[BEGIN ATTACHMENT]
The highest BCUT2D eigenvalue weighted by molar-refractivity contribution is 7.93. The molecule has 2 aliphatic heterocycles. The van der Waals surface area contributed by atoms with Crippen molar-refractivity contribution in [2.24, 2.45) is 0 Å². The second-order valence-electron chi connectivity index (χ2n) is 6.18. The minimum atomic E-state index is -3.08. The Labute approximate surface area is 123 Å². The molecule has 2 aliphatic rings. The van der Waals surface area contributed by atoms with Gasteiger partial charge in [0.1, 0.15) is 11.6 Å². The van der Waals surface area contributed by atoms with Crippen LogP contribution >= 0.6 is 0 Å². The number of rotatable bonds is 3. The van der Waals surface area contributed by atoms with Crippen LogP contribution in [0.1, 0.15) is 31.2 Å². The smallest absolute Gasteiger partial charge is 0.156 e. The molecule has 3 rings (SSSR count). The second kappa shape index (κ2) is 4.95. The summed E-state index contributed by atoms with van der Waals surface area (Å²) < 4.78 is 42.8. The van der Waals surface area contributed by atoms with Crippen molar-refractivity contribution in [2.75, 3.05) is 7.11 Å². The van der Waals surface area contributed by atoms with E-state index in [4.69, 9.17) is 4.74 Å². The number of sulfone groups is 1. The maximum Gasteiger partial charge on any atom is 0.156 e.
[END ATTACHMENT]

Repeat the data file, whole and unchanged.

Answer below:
The highest BCUT2D eigenvalue weighted by molar-refractivity contribution is 7.93. The molecule has 2 aliphatic heterocycles. The van der Waals surface area contributed by atoms with Crippen molar-refractivity contribution in [2.24, 2.45) is 0 Å². The second-order valence-electron chi connectivity index (χ2n) is 6.18. The minimum atomic E-state index is -3.08. The Labute approximate surface area is 123 Å². The molecule has 2 aliphatic rings. The van der Waals surface area contributed by atoms with Gasteiger partial charge in [0.1, 0.15) is 11.6 Å². The van der Waals surface area contributed by atoms with Crippen LogP contribution >= 0.6 is 0 Å². The number of rotatable bonds is 3. The van der Waals surface area contributed by atoms with Crippen LogP contribution in [0.1, 0.15) is 31.2 Å². The smallest absolute Gasteiger partial charge is 0.156 e. The molecule has 3 rings (SSSR count). The second kappa shape index (κ2) is 4.95. The summed E-state index contributed by atoms with van der Waals surface area (Å²) < 4.78 is 42.8. The van der Waals surface area contributed by atoms with Crippen molar-refractivity contribution in [2.75, 3.05) is 7.11 Å². The van der Waals surface area contributed by atoms with E-state index in [4.69, 9.17) is 4.74 Å². The number of sulfone groups is 1. The maximum Gasteiger partial charge on any atom is 0.156 e.